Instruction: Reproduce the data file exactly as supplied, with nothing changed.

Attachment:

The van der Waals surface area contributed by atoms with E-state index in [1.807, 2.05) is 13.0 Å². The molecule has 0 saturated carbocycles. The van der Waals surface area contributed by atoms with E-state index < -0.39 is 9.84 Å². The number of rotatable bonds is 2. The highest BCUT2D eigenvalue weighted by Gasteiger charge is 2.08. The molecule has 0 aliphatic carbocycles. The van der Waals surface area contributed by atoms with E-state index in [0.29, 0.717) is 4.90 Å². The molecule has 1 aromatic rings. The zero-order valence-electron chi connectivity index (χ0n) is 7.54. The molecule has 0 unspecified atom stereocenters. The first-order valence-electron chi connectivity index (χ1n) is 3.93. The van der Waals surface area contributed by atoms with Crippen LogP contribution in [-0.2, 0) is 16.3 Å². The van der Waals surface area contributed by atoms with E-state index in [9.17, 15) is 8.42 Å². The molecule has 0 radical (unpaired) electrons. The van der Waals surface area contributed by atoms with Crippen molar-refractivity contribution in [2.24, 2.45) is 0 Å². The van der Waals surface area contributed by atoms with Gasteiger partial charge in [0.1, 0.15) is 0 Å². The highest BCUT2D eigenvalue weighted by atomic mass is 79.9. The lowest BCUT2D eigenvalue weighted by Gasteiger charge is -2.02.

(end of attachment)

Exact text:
The van der Waals surface area contributed by atoms with E-state index in [1.807, 2.05) is 13.0 Å². The molecule has 0 saturated carbocycles. The van der Waals surface area contributed by atoms with E-state index < -0.39 is 9.84 Å². The number of rotatable bonds is 2. The highest BCUT2D eigenvalue weighted by Gasteiger charge is 2.08. The molecule has 0 aliphatic carbocycles. The van der Waals surface area contributed by atoms with E-state index in [0.29, 0.717) is 4.90 Å². The molecule has 1 aromatic rings. The zero-order valence-electron chi connectivity index (χ0n) is 7.54. The molecule has 0 unspecified atom stereocenters. The first-order valence-electron chi connectivity index (χ1n) is 3.93. The van der Waals surface area contributed by atoms with Crippen LogP contribution in [-0.2, 0) is 16.3 Å². The van der Waals surface area contributed by atoms with E-state index in [9.17, 15) is 8.42 Å². The molecule has 0 radical (unpaired) electrons. The van der Waals surface area contributed by atoms with Crippen molar-refractivity contribution in [2.24, 2.45) is 0 Å². The van der Waals surface area contributed by atoms with Gasteiger partial charge in [0.1, 0.15) is 0 Å². The highest BCUT2D eigenvalue weighted by atomic mass is 79.9. The lowest BCUT2D eigenvalue weighted by Gasteiger charge is -2.02.